By Dan Snierson
April 05, 2019 at 12:29 PM EDT
Credit: Parisa Taghizadeh/BBCAmerica (2)

At the end of Killing Eve’s first season, Eve made quite an impression on Villanelle — and into Villanelle — by plunging a knife into her stomach while the two lay in bed together, intelligence officer and assassin in an uneasy and unholy alliance. Villanelle (Jodie Comer) ultimately fled the scene with a serious injury, leaving Eve (Sandra Oh) with WTF PTSD, and viewers with oodles of questions. Now, after nearly a yearlong wait, answers begin to arrive in the form of the eight-episode season 2 of BBC America’s critically beloved spy thriller, which debuts on Sunday.

The most pressing mystery to be answered involves the whereabouts of the wild, wounded Villanelle. “Where is she?” says Oh. “Never far.” Teases Comer: “Closer than you think.”

Killing Eve made a killing in the curiosity department by staging a highly cunning and stunning cat-and-mouse game in season 1. A weighty question hanging over the show is one of balance: Keeping these two characters separated builds anticipation toward another) showdown, but it can lead to frustration from impatient fans eager for them to share the screen. So, what kind of balance will season 2 strike?

“Well, you’re going to see them together,” Oh tells EW with a chuckle. “You’re going to see them together, eventually, because that’s a big part of the show. You’ll see them try to be together — and I’m going to leave that as open as possible. And you’re going to see how they try to control their own dynamic, which may be successful or may not be successful. You’re going to see that throughout the whole series.”

Villanelle’s reaction to Eve’s blade is the catalyst for where this thrill ride/kill ride will zag next. “What is fascinating and what is explored is… what that action created between them — whether it’s what the audience expects it to be or isn’t,” Comer tells EW. “That ignites something.”

They foster mutual fascination, and each of them carries perhaps an idealized version of the other, but what happens when reality enters the fray? Do they understand each other as well as they think they might — and how will that impact their actions? Oh answers with a question of her own before thinking globally. “I’ll ask you: Have you ever had a bad relationship you couldn’t leave?” says Oh. “That is just the whole answer for the whole show. It’s also the fertile ground of great romance. Just exciting storytelling. What you’re talking about everyone is trying to figure out within their own personal relationships — and we can go bigger into the geo-political: How do we be together? What I’d like to think that the reason why they’re so drawn to each other is that ultimately they want consciously — or I think, mostly unconsciously — they want to grow.”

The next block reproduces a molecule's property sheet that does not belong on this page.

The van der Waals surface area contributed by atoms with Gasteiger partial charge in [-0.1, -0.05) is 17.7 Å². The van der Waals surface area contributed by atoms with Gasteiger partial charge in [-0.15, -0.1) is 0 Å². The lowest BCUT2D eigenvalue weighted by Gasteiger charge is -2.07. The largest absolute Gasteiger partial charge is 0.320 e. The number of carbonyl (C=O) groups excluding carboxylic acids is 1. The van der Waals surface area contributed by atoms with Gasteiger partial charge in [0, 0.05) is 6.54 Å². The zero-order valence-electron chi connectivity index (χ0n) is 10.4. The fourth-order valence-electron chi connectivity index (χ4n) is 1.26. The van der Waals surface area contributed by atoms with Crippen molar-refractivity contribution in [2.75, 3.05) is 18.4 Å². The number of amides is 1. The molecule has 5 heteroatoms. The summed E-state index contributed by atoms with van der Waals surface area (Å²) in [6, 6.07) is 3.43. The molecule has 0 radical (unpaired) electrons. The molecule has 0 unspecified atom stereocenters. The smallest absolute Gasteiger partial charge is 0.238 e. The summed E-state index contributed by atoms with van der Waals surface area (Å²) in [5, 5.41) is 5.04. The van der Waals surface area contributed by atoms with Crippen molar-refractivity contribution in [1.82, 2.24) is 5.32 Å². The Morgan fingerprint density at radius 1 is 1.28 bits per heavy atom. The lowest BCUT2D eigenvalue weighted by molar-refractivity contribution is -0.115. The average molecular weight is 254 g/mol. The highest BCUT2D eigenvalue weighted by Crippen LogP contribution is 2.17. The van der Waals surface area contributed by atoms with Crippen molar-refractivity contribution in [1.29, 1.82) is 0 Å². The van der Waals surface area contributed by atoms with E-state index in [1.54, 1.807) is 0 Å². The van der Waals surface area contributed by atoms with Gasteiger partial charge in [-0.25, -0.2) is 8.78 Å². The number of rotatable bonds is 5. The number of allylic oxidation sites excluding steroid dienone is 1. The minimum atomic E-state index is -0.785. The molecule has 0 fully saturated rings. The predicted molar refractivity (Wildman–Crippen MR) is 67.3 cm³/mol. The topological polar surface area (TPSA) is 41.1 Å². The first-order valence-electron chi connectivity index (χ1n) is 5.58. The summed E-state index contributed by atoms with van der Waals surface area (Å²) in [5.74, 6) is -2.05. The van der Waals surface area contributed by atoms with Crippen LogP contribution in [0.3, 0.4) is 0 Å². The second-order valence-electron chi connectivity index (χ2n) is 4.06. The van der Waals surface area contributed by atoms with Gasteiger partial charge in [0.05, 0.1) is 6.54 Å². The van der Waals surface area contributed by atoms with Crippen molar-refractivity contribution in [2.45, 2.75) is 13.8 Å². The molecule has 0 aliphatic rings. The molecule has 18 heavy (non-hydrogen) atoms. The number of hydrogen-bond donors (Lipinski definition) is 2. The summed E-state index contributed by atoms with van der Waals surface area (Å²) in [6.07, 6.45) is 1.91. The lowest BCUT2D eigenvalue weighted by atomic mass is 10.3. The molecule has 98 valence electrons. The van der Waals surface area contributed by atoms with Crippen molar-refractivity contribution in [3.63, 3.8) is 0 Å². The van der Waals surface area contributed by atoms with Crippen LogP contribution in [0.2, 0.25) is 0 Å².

Villanelle’s greatest obstacle for growth — besides, you know, the act of murder, over and over and over — is herself. “She sees something within Eve that she is desperate for, but the person who she is gets in the way of that,” explains Comer. “What I think — as well with what happens at the end of [season 1] — her emotions are something we explore. If she has any or what. I feel like there’s moments where you think you know her and she has some humanity and then you go, ‘Oh no, we really don’t.’ But there is something that she’s finding within herself because of the connection she’s made with Eve, that Eve ignites in her but I don’t think she can quite grasp it. She’s unsure of what’s going on within her mind and her feelings.”

That journey of discovery will surely leave behind a trail of bodies. Last season featured Villanelle offing her victims in all sorts of clever ways — an S&M encounter gone horribly wrong; a lethal sniff of perfume — and this season promises some colorful kills as well. “That stays true to the style and the personality,” says Oh. “How she decides to do the deed is very character-based.”

“She thinks of herself as an artist,” furthers Comer. “She knows that she’s good, but she wants to be impressive, she cares about what she does, and she has attention to detail. It’s not something that she takes lightly. It’s something that she’s passionate and serious about, and she’s a showoff. She wants to show off.”

And the clues that she leaves behind are coded and loaded. “She wants Eve to find her,” says Oh, “and the way that she kills, it’s a clue, but not only is it a clue, it’s like, ‘I’m sending you this gift! I’m thinking about you, babe!’ And that’s absolutely how Eve takes it.”

Your first of eight gifts arrives Sunday at 8 p.m. ET on BBC America and AMC.

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Killing Eve

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